When you put in place a plan focused on…anticipated opportunities, you are pursuing a deliberate strategy. The second source of options is unanticipated — usually a cocktail of problems and opportunities that emerges while you are trying to implement the deliberate plan or strategy that you have decided upon. …
The unanticipated problems and opportunities then essentially fight the deliberate strategy for the attention, capital and hearts of the management and employees. The company has to decide whether to stick with the original plan, modify it, or even replace it altogether with one of the alternatives that arises. The decision sometimes is an explicit decision; often, however, a modified strategy coalesces from myriad day-to-day decisions to pursue unanticipated opportunities and resolve unanticipated problems. When strategy forms in this way, it is known as emergent strategy.
When the company’s leaders [make] a clear decision to pursue the new direction, the emergent strategy [becomes] the new deliberate strategy.
But it doesn’t stop there. The process of strategy then reiterates through these steps over and over again. constantly evolving. In other words, strategy is not a discrete analytical event — something decided, say, in a meeting of top managers based on the best numbers and analysis available at the time. Rather, it is a continuous, diverse and unruly process. Managing it is very hard — the deliberate strategy and the new emerging opportunities fight for resources.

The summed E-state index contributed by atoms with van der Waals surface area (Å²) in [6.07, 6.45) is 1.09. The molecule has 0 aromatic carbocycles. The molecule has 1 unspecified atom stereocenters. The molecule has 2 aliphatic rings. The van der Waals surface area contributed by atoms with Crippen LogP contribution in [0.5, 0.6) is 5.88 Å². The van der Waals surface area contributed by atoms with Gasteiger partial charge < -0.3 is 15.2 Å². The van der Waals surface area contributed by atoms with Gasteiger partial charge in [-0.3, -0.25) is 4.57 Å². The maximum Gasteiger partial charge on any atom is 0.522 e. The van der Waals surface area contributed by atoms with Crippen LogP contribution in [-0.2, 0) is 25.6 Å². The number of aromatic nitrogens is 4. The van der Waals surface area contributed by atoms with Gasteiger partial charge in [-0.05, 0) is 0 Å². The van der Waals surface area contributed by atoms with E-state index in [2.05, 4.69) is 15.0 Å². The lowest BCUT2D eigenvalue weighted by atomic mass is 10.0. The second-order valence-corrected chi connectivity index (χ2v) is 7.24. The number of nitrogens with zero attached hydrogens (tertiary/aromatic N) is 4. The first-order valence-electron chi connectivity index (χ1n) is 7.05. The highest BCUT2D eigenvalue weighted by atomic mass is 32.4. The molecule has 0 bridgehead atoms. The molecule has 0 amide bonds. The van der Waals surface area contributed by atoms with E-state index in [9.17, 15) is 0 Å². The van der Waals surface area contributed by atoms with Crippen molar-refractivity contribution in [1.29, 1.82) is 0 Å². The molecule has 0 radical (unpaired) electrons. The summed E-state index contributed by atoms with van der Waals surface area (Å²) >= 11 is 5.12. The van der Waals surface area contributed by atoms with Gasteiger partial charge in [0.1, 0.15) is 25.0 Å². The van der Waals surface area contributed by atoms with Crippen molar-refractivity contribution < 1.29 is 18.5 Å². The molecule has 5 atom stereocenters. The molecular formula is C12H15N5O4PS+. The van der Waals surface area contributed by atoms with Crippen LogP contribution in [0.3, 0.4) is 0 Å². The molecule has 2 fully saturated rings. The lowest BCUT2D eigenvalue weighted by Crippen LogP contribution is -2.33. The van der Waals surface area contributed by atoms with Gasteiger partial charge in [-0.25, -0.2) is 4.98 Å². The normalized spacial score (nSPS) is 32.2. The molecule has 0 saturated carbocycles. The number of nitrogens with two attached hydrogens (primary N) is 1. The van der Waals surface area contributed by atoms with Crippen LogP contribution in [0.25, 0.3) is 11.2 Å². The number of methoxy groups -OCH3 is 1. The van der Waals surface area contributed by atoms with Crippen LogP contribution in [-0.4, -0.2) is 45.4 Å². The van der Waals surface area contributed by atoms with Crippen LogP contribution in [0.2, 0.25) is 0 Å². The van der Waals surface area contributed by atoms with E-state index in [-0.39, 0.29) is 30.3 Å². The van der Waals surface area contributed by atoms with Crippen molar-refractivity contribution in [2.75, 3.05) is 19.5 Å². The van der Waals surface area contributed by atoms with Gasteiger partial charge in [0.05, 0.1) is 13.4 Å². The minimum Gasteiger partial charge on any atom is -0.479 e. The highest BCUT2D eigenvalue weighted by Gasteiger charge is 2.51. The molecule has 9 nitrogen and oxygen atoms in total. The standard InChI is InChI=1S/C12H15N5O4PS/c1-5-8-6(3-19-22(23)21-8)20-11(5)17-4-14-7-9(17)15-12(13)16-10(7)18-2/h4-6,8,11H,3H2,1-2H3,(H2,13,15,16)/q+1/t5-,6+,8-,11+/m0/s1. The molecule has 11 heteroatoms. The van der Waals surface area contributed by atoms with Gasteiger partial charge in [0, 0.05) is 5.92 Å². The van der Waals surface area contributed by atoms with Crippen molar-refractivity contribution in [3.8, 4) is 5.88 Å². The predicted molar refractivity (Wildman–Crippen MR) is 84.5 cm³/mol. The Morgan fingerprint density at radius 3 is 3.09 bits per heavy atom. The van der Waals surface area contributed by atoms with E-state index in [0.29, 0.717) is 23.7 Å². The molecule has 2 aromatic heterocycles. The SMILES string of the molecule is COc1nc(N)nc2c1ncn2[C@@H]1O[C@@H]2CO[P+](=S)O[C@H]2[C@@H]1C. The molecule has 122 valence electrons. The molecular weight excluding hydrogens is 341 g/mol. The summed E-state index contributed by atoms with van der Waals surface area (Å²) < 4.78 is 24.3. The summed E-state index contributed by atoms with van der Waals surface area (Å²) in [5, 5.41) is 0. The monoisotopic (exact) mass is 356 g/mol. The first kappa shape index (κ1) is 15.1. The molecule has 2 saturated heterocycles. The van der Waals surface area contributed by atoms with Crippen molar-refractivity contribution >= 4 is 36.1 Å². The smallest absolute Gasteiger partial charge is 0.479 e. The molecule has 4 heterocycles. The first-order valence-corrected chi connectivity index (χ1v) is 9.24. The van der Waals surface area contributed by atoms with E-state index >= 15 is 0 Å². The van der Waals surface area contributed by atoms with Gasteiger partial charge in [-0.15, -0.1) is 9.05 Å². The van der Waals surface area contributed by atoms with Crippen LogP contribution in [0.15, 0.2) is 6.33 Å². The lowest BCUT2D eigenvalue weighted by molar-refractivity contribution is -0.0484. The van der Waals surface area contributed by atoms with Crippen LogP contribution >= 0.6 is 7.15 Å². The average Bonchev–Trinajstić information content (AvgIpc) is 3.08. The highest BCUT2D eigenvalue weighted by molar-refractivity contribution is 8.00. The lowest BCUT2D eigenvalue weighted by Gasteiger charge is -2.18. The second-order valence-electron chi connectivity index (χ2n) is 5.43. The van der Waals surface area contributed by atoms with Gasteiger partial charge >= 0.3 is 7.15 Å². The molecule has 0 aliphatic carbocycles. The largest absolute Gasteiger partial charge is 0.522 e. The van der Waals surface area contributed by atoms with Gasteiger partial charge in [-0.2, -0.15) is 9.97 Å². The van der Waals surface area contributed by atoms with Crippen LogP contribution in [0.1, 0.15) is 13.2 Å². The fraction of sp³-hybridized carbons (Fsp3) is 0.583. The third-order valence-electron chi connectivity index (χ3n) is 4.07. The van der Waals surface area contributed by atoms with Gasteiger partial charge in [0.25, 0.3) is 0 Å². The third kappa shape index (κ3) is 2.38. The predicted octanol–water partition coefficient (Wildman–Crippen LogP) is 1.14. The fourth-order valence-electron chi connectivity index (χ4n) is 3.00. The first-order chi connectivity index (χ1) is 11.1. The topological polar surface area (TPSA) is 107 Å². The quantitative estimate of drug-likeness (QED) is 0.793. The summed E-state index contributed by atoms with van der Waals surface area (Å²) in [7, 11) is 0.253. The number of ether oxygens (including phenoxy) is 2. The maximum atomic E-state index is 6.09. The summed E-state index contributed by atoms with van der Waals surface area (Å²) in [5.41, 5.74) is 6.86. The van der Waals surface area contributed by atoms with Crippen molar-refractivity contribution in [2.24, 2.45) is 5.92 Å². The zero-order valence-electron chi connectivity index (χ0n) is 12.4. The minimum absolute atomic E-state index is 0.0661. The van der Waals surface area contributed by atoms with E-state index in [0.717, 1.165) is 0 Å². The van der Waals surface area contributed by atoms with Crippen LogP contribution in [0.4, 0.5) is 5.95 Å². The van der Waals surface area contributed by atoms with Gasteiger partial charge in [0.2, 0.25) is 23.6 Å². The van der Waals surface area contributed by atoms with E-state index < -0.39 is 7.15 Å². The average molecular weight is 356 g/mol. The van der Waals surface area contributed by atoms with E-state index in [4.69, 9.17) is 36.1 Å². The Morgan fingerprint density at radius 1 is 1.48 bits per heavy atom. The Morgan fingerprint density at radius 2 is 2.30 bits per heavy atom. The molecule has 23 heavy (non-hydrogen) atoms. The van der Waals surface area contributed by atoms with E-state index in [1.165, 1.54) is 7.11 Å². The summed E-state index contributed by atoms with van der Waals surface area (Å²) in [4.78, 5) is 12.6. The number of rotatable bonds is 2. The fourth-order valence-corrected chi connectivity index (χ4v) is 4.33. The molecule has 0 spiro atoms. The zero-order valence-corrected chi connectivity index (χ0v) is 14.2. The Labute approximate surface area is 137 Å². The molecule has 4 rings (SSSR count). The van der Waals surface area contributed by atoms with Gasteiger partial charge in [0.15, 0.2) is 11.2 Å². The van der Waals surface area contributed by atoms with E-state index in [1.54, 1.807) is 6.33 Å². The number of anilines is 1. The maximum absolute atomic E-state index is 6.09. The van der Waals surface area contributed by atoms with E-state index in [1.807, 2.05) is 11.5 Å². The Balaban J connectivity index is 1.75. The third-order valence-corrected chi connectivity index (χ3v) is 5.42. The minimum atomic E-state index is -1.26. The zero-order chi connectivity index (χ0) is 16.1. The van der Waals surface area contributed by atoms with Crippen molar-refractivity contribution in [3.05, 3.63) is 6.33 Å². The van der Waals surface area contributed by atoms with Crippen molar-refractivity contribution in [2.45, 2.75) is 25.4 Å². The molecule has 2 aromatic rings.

[Shifting topic to careers:] If you have found an outlet in your career that provides both the requisite hygiene factors [eg salary, conditions] and motivators [eg personal satisfaction], then a deliberate approach makes sense. Your aspirations should be clear, and you know from your present experience that they are worth striving for. Rather than worrying about adjusting to unexpected opportunities, your frame of mind should be focused on how best to achieve the goals you have deliberately set.
But if you haven’t reached the point of finding a career that does this for you, then, like a new company finding its way, you need to be emergent. This is another way of saying that if you are in these circumstances, experiment in life. As you learn from each experience, adjust. Then iterate quickly. Keep going through this process until your strategy begins to click.
Clayton M Christensen in How Will You Measure Your Life?
Self-help Sunday. From recent experience helping an organization to update its strategy in response to fast-changing circumstances, I can attest to the accuracy of Christensen’s description of the unruly process fusing deliberate and emergent planning. We didn’t articulate it in those words, were maybe unaware that this was even happening, but that’s how it was.
His recommendation for consciously pursuing an emergent-strategy approach, when you haven’t yet stumbled on the work you love, rings true: adjust – iterate – adjust – iterate…